Aligned AI May Depend on Moral Facts

by G Gordon Worley III1 min read15th Jun 201811 comments


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Crossposted from the AI Alignment Forum. May contain more technical jargon than usual.

Thanks to feedback on my recent post I've been reconsidering some of my thinking about how to address meta-ethical uncertainty as it affect alignment. I've run into something unexpected, and I'm curious to see what others think. To quote the key paragraph from my current draft:

A further issue with assuming moral facts do not exist is that it's unclear how to resolve value conflicts in the absence of assumptions about value norms. Certainly any policy can be used to resolve value conflicts for any reason, but the choice of policy by an AGI we consider aligned would still count as a normative assumption about values in practice if not in principle to the extent the AGI is considered to be aligning its behavior with human interests. Thus we are forced to assume moral facts exist in some form if alignment is to be solvable because otherwise we would have no way of deciding how to resolve value conflicts and could not construct an AGI we would consider aligned.

This is not to say we must assume moral realism, cognitivism, or any other particular position about the nature of moral facts, merely accept that moral facts exist since if they don't alignment is impossible in principle since an AGI will have no way to choose what to do when human values conflict. We could perhaps in practice build aligned AGI without doing this by just picking norms based on what someone preferred, but this seems to violate the spirit of the intention behind "alignment" to be for all moral agents and not just one particular human (to be fair addressing just one human is hard enough!) and not just that particular human's current preference that would not necessarily be endorsed upon reflective equilibrium (but the idea that preferences under reflective equilibrium are better is itself a normative assumption of the sort we would be hard pressed to make if we did not assume the existence of moral facts!).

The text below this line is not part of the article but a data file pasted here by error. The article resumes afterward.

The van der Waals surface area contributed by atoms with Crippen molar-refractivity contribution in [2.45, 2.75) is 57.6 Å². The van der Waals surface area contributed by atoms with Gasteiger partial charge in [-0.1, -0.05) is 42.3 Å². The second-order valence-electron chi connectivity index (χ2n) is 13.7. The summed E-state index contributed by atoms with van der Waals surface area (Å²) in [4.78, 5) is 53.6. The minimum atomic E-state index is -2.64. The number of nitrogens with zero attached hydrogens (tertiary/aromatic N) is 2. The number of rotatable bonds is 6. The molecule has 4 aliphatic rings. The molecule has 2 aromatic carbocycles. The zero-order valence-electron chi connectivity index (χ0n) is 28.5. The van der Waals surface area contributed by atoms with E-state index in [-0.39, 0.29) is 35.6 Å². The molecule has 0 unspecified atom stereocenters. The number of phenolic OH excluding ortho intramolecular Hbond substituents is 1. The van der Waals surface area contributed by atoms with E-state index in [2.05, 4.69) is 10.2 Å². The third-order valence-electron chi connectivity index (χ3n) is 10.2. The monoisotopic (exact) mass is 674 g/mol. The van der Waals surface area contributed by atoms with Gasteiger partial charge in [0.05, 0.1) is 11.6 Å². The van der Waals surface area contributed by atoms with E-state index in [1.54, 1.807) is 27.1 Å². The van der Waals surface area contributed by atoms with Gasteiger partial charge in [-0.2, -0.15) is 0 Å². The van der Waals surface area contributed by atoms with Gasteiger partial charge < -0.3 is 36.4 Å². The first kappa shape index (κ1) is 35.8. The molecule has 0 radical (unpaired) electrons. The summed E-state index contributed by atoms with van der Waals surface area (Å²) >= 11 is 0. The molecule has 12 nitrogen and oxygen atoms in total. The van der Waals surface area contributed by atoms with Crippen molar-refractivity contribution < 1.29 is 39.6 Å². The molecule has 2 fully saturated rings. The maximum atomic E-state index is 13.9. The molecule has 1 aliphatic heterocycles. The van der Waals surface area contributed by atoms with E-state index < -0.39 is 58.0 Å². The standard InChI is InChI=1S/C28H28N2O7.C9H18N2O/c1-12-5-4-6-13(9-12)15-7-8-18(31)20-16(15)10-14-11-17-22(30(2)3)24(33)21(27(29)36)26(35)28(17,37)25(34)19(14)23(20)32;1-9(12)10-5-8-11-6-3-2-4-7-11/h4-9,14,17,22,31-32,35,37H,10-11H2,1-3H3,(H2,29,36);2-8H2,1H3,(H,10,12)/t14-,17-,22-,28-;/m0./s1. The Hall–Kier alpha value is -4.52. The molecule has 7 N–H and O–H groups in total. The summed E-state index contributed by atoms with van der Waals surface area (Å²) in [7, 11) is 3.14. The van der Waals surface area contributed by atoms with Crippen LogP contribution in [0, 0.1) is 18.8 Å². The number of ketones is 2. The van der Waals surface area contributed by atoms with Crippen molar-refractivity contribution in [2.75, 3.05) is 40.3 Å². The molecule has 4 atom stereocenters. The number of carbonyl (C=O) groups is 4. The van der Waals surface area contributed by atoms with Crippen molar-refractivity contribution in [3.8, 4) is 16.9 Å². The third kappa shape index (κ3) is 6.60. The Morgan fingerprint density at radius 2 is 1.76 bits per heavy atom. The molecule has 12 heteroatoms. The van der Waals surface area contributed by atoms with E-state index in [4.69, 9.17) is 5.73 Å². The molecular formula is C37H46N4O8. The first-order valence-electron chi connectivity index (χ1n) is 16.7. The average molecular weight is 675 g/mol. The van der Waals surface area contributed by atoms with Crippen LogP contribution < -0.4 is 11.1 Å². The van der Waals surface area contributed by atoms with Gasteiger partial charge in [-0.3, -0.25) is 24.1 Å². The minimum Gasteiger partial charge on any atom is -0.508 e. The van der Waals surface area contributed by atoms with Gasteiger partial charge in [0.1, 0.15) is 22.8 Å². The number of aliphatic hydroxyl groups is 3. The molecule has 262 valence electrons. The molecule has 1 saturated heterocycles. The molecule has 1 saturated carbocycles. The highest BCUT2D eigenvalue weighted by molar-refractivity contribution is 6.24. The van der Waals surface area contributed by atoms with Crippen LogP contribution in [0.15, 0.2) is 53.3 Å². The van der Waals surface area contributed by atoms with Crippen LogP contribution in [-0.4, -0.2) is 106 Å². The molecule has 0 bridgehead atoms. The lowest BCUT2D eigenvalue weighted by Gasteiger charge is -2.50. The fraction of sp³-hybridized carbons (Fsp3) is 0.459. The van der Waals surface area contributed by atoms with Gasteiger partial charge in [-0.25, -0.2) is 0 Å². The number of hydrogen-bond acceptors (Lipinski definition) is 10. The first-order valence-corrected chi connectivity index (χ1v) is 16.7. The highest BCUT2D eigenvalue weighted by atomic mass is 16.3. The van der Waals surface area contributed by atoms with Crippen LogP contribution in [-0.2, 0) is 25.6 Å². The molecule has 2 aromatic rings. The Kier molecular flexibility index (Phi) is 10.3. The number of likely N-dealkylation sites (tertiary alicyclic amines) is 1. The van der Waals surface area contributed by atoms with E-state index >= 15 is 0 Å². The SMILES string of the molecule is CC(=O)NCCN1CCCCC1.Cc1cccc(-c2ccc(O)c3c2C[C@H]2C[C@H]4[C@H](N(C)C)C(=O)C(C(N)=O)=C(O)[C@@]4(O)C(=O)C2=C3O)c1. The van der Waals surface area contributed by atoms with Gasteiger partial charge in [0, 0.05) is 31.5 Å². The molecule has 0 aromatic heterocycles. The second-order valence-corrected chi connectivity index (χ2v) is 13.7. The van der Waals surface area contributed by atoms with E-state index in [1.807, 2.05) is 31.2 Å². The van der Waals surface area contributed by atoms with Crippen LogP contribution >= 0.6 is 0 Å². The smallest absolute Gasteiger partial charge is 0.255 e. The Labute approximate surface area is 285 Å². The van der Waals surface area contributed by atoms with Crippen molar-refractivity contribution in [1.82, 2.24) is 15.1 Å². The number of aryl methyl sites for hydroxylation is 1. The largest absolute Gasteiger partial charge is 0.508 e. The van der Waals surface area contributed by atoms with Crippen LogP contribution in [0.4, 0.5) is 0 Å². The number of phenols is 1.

Also note that all of this is made harder by not having a precise definition of alignment I can lean on. Yes, I wrote one, but it depends in part on results I'm considering formally in this paper so I can't use it.

I'm still thinking this through and updating on feedback I received on my first draft, but this seems like a significant enough departure from my earlier line of thinking to solicit additional feedback to consider issues I may be ignoring. Thanks!


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Why do we need moral facts to tell us how our preferences should be extrapolated? Can’t we want our preferences to be extrapolated in a certain way?

I guess the relevant difference between “I want my preferences to be extrapolated in a certain way” and something more mundane, like “I want to drive to the store”, is that the latter is a more informed preference. But neither is perfectly informed, because driving to the store can have unintended effects too. So ideally we want to get to the point where launching an AI feels like a reasonably informed decision, like driving to the store. That will take a lot of research, but I’m pretty sure it doesn’t require the existence of moral facts, anymore than driving to the store requires moral facts.